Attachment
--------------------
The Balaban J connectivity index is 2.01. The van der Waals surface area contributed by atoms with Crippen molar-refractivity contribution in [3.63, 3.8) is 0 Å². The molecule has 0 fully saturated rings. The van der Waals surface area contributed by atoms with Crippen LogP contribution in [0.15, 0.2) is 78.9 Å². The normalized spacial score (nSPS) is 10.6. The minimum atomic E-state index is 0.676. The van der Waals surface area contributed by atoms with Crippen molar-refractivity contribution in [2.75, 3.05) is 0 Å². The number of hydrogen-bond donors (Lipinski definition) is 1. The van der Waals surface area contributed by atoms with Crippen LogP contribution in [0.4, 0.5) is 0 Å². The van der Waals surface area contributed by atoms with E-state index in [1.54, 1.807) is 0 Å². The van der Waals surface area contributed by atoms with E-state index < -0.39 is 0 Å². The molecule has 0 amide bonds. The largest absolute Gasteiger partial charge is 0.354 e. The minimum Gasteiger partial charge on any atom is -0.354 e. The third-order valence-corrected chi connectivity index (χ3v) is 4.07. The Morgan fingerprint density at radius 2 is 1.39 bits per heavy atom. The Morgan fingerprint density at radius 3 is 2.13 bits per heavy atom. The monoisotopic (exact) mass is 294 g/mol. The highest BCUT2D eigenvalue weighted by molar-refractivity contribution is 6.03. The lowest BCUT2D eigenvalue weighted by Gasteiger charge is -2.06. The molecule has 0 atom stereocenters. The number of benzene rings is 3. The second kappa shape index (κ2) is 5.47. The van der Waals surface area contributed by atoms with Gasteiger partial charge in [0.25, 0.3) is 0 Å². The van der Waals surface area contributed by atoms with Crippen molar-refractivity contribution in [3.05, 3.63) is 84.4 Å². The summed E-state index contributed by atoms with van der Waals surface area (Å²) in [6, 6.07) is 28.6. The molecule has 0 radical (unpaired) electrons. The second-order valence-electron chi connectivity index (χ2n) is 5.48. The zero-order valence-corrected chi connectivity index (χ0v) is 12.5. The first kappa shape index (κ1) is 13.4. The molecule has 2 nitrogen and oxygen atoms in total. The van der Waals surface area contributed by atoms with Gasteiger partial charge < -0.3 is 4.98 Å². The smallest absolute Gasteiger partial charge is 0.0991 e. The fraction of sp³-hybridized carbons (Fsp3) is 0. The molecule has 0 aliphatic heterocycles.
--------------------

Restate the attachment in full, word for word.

The Balaban J connectivity index is 2.01. The van der Waals surface area contributed by atoms with Crippen molar-refractivity contribution in [3.63, 3.8) is 0 Å². The molecule has 0 fully saturated rings. The van der Waals surface area contributed by atoms with Crippen LogP contribution in [0.15, 0.2) is 78.9 Å². The normalized spacial score (nSPS) is 10.6. The minimum atomic E-state index is 0.676. The van der Waals surface area contributed by atoms with Crippen molar-refractivity contribution in [2.75, 3.05) is 0 Å². The number of hydrogen-bond donors (Lipinski definition) is 1. The van der Waals surface area contributed by atoms with Crippen LogP contribution in [0.4, 0.5) is 0 Å². The van der Waals surface area contributed by atoms with E-state index in [1.54, 1.807) is 0 Å². The van der Waals surface area contributed by atoms with E-state index < -0.39 is 0 Å². The molecule has 0 amide bonds. The largest absolute Gasteiger partial charge is 0.354 e. The minimum Gasteiger partial charge on any atom is -0.354 e. The third-order valence-corrected chi connectivity index (χ3v) is 4.07. The Morgan fingerprint density at radius 2 is 1.39 bits per heavy atom. The Morgan fingerprint density at radius 3 is 2.13 bits per heavy atom. The monoisotopic (exact) mass is 294 g/mol. The highest BCUT2D eigenvalue weighted by molar-refractivity contribution is 6.03. The lowest BCUT2D eigenvalue weighted by Gasteiger charge is -2.06. The molecule has 0 atom stereocenters. The number of benzene rings is 3. The second kappa shape index (κ2) is 5.47. The van der Waals surface area contributed by atoms with Gasteiger partial charge in [0.25, 0.3) is 0 Å². The van der Waals surface area contributed by atoms with Crippen molar-refractivity contribution in [3.05, 3.63) is 84.4 Å². The summed E-state index contributed by atoms with van der Waals surface area (Å²) in [6, 6.07) is 28.6. The molecule has 0 radical (unpaired) electrons. The second-order valence-electron chi connectivity index (χ2n) is 5.48. The zero-order valence-corrected chi connectivity index (χ0v) is 12.5. The first kappa shape index (κ1) is 13.4. The molecule has 2 nitrogen and oxygen atoms in total. The van der Waals surface area contributed by atoms with Gasteiger partial charge < -0.3 is 4.98 Å². The smallest absolute Gasteiger partial charge is 0.0991 e. The fraction of sp³-hybridized carbons (Fsp3) is 0. The molecule has 0 aliphatic heterocycles.